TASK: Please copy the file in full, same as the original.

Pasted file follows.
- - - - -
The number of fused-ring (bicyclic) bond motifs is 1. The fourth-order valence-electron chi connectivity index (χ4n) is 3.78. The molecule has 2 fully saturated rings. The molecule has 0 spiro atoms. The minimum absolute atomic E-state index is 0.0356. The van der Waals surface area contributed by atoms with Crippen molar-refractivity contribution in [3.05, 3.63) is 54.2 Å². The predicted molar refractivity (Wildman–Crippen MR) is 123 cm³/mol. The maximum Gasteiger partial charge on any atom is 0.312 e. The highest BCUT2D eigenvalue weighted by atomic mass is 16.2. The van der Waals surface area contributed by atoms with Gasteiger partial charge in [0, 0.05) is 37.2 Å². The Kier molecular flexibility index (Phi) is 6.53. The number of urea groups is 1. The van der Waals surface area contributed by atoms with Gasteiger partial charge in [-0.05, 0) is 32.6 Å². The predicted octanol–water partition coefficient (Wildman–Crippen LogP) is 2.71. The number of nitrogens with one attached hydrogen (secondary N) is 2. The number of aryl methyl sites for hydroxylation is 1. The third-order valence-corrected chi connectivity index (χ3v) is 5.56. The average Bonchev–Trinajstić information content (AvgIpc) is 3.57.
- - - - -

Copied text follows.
The number of fused-ring (bicyclic) bond motifs is 1. The fourth-order valence-electron chi connectivity index (χ4n) is 3.78. The molecule has 2 fully saturated rings. The molecule has 0 spiro atoms. The minimum absolute atomic E-state index is 0.0356. The van der Waals surface area contributed by atoms with Crippen molar-refractivity contribution in [3.05, 3.63) is 54.2 Å². The predicted molar refractivity (Wildman–Crippen MR) is 123 cm³/mol. The maximum Gasteiger partial charge on any atom is 0.312 e. The highest BCUT2D eigenvalue weighted by atomic mass is 16.2. The van der Waals surface area contributed by atoms with Gasteiger partial charge in [0, 0.05) is 37.2 Å². The Kier molecular flexibility index (Phi) is 6.53. The number of urea groups is 1. The van der Waals surface area contributed by atoms with Gasteiger partial charge in [-0.05, 0) is 32.6 Å². The predicted octanol–water partition coefficient (Wildman–Crippen LogP) is 2.71. The number of nitrogens with one attached hydrogen (secondary N) is 2. The number of aryl methyl sites for hydroxylation is 1. The third-order valence-corrected chi connectivity index (χ3v) is 5.56. The average Bonchev–Trinajstić information content (AvgIpc) is 3.57.